Nissan Leaf pre-production review
Nissan's electric LEAF is one of the most anticipated cars for some time and we are among the first in the world to drive a near production version.
Paddy Comyn

Published on June 16, 2010

The Nissan LEAF looks set to mark a change in the driving habits of a generation. This will be the first proper-sized, mass-produced electric family car and it is coming to Ireland in February 2011. It has been shown in concept form and some have even driven it around some cones in a car park, but we travelled to Japan to bring you an exclusive drive of a close-to-production version of the LEAF.

In the Metal

We are all quite accustomed by now to the design of the LEAF. It has been one of the best-publicised cars of the last few years since Nissan announced that it intended to be the first manufacturer to bring a proper, practical electric vehicle to the C-segment.

Set to take on the likes of the Volkswagen Golf and Toyota Prius, the LEAF looks less radical in the metal than some of the photos would suggest. And when you see photos of it in the standard colours that it will also be available in (such as silver, black and red), it looks even more discreet. Those prominent bulbous headlamps are there for a reason; they deflect air away from the wing mirrors to improve aerodynamics.

The LEAF is a decent size too. It will seat five in comfort and there is a proper boot. Passenger rear headroom in particular is impressive. Nissan didn't have to taper the roofline as harshly as Toyota does with the Prius or Honda with the Insight, instead using extensive under-body aerodynamics to reduce the car's wind resistance.

The interior is incredibly impressive. The gearstick is like a computer mouse and the centre console is dominated be a screen that shows key battery data, including maximum driving range, power output and regenerated electricity. An eco-indicator displays the status of electricity consumption, giving real-time feedback on the driver's efficiency. The displays are really easy to read and give good quality information without being distracting. The quality of the materials used is really impressive too, with good quality plastics and a nice finish to all the areas within your vision.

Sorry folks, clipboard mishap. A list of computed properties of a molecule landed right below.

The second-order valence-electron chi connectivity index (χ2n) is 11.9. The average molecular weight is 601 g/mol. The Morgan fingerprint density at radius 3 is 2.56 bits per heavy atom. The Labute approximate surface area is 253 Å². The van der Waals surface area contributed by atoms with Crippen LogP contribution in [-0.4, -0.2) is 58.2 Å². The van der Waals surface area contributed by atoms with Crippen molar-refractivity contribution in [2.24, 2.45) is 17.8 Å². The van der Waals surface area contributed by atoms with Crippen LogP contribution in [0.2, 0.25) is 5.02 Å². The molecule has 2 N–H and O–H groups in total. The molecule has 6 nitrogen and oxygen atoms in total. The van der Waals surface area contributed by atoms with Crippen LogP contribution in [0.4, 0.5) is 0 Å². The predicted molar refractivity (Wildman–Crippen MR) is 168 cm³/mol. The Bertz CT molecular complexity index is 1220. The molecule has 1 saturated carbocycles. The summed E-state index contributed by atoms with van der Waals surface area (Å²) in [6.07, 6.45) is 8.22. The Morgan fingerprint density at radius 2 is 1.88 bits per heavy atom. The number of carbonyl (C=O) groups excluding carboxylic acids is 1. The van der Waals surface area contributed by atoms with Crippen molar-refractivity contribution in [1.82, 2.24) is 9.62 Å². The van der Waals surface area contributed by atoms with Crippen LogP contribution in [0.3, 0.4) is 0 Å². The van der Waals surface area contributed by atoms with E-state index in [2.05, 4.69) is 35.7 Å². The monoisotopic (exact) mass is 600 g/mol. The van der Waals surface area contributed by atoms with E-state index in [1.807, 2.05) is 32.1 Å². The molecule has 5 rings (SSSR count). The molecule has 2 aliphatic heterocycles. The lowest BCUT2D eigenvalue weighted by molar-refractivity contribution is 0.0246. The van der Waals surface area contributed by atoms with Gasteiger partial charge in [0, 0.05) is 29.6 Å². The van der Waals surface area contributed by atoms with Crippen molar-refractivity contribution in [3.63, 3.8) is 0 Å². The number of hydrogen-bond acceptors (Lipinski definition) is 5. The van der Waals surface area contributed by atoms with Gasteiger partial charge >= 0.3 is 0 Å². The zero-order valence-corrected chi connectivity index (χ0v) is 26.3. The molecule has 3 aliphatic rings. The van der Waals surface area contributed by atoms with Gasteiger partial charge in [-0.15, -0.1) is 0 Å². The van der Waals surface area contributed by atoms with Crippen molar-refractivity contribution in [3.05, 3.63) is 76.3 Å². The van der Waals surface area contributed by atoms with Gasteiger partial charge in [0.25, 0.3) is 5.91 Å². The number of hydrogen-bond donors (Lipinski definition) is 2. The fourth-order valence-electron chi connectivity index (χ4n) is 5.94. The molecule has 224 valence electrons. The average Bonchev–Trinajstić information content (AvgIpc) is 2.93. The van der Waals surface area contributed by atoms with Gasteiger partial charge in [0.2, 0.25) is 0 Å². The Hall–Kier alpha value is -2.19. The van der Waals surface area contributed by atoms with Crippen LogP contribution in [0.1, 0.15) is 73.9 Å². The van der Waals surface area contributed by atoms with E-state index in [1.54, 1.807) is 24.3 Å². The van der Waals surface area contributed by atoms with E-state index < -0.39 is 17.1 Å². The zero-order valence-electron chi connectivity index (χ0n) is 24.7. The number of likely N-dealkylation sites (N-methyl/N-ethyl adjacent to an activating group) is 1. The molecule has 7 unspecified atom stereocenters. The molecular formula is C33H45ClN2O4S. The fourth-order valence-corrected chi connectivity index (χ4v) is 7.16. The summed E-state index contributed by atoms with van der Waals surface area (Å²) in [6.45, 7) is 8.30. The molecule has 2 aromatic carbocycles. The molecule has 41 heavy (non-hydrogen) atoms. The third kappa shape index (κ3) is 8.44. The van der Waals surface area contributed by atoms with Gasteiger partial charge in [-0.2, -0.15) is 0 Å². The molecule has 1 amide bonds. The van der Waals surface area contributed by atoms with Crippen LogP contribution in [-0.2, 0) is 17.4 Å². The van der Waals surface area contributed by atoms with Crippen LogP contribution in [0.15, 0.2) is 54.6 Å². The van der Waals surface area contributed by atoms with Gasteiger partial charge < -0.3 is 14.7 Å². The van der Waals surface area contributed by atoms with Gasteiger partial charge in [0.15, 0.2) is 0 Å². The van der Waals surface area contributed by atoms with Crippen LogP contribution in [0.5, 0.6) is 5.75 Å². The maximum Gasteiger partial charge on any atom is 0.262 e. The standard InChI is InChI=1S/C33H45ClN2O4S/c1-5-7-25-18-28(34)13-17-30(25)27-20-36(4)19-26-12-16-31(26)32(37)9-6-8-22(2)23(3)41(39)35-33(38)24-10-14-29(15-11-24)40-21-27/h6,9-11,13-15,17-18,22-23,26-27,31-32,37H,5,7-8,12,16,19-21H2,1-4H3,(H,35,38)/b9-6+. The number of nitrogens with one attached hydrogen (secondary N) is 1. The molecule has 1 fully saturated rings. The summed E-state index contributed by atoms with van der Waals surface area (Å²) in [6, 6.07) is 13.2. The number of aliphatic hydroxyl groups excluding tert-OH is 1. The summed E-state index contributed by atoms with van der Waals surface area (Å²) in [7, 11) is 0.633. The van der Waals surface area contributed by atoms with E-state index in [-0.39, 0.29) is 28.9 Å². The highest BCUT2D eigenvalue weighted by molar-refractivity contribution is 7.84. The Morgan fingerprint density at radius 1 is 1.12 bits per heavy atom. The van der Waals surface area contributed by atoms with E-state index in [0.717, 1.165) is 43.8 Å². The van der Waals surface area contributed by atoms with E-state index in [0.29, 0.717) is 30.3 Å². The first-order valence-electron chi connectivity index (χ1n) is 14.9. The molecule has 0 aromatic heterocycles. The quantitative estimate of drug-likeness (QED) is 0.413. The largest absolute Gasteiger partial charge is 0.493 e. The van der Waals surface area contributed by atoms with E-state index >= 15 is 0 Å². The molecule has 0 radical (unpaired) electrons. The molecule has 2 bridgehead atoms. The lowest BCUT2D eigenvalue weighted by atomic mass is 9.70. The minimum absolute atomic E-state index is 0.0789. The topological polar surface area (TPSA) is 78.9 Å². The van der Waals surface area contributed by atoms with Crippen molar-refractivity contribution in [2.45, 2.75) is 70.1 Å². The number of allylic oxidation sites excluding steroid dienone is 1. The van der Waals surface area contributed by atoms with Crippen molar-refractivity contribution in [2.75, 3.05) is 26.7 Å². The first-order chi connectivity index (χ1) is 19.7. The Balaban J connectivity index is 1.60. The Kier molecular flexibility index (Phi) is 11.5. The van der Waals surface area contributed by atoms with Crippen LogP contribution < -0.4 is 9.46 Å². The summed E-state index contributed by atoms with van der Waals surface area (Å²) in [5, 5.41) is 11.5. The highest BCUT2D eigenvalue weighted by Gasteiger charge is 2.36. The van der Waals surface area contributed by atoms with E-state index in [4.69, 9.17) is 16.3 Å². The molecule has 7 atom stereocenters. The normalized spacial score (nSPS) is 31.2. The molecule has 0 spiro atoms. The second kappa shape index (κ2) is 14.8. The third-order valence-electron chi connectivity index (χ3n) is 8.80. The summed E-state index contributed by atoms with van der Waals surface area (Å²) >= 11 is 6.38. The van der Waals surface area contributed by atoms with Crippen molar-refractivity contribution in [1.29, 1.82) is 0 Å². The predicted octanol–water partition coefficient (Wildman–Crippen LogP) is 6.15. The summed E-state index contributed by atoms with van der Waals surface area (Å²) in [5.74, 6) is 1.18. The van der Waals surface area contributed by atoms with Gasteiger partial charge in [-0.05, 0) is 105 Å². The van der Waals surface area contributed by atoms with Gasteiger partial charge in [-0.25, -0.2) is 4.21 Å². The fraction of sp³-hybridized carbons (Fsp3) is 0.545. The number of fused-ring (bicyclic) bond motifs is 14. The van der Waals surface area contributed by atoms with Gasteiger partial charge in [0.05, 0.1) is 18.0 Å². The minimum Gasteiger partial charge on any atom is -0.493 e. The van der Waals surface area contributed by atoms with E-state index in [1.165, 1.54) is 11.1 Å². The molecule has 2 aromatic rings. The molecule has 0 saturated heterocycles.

Driving it

Up until now, we have only driven either mules of the LEAF a few yards or the prototype version around some cones in a car park. The purpose of our trip to Japan was to try a near production version and we did at Nissan's Grandrive facility. This test track was set out with three long straights and a series of sharp bends and we were given 30 minutes and several laps.

The first thing you do is switch it on and when you do there's a fanfare of sounds not unlike Windows starting up on your PC. Then you can select standard or Eco modes and you are away. Nissan has added a special sound at low speeds that is inaudible inside the car, but alerts those around you to the car moving off.

The first thing you notice is the torque. It is instant and pretty ferocious. Nissan wouldn't give us 0-100km/h figures just yet but it feels quicker than 10 seconds and because everything is so silent it is hard to judge how fast you are going.

Nissan had coned off the track in such a way as to make flinging the LEAF fast into a corner nigh on impossible, but we could carry enough speed in to tell that this is going to be a decent handler, bearing in mind that the car will be finely tuned for our own market before it goes on sale.

The steering has decent feedback and unlike some of the electric cars we have driven there was none of the harsh regenerative braking feel that makes you feel like the car will stop if you take your foot off the accelerator. The LEAF feels like a normal car to drive and one that anyone could get used to in a matter of seconds.

We didn't yet drive the car out on the open road, but this was the first chance to drive the LEAF at speed and through bends and we were genuinely impressed. It felt much better than we had anticipated.

Worth Noting

Nissan says that the range of the LEAF is around 160 kilometres, but this varies when you use things like air conditioning or if you drive it hard on the motorway. Nissan admits it could drop as low as 77 kilometres in some cases. The car will charge in eight hours from a standard domestic charger or up to 80 percent in half an hour from a fast charger, several of which will be rolled out in Ireland over the coming months.

There will be just one version of the Nissan LEAF available in Ireland equipped with features such as 16-inch alloy wheels, fully automatic climate control, satellite navigation, cruise control, a rear parking camera and a quick-charge socket. Safety equipment such as driver, passenger, side and curtain airbags will be standard along with electronic stability control. Equipment will also include the very distinctive LED headlamps, which are a first for Nissan.

The LEAF will cost €29,995, which includes a €5,000 Government grant for the purchase of electric vehicles. Nissan estimates that the average running costs for a LEAF will be approximately €232 per year.


We were seriously impressed by our first proper drive in the LEAF. For anyone who lives in an area where the car's range limits are adequate they will be not only getting an amazing piece of 21st Century technology, but a really nice car too. This car is the real deal.